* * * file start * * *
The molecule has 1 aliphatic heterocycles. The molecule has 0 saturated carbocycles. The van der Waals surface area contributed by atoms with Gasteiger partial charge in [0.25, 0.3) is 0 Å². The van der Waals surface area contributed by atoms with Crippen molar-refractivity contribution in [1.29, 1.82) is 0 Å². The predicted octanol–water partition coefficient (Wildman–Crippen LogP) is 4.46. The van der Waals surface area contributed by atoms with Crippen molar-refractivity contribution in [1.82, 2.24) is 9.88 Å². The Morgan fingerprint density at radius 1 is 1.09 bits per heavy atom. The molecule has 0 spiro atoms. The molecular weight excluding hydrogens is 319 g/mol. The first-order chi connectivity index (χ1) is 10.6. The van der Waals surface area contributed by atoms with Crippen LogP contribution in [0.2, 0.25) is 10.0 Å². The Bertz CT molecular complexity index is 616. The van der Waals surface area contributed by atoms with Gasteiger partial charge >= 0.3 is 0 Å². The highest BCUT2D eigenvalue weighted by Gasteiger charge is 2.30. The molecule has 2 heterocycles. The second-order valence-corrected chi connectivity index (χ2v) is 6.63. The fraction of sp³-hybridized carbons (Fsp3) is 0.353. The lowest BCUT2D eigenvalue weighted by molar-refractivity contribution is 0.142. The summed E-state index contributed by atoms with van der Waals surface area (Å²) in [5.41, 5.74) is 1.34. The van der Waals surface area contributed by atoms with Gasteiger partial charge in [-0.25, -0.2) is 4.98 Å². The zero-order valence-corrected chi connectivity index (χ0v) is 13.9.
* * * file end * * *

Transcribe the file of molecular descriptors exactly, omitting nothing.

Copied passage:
The molecule has 1 aliphatic heterocycles. The molecule has 0 saturated carbocycles. The van der Waals surface area contributed by atoms with Gasteiger partial charge in [0.25, 0.3) is 0 Å². The van der Waals surface area contributed by atoms with Crippen molar-refractivity contribution in [1.29, 1.82) is 0 Å². The predicted octanol–water partition coefficient (Wildman–Crippen LogP) is 4.46. The van der Waals surface area contributed by atoms with Crippen molar-refractivity contribution in [1.82, 2.24) is 9.88 Å². The Morgan fingerprint density at radius 1 is 1.09 bits per heavy atom. The molecule has 0 spiro atoms. The molecular weight excluding hydrogens is 319 g/mol. The first-order chi connectivity index (χ1) is 10.6. The van der Waals surface area contributed by atoms with Crippen LogP contribution in [0.2, 0.25) is 10.0 Å². The Bertz CT molecular complexity index is 616. The van der Waals surface area contributed by atoms with Gasteiger partial charge >= 0.3 is 0 Å². The highest BCUT2D eigenvalue weighted by Gasteiger charge is 2.30. The molecule has 2 heterocycles. The second-order valence-corrected chi connectivity index (χ2v) is 6.63. The fraction of sp³-hybridized carbons (Fsp3) is 0.353. The lowest BCUT2D eigenvalue weighted by molar-refractivity contribution is 0.142. The summed E-state index contributed by atoms with van der Waals surface area (Å²) in [5.41, 5.74) is 1.34. The van der Waals surface area contributed by atoms with Gasteiger partial charge in [-0.25, -0.2) is 4.98 Å². The zero-order valence-corrected chi connectivity index (χ0v) is 13.9.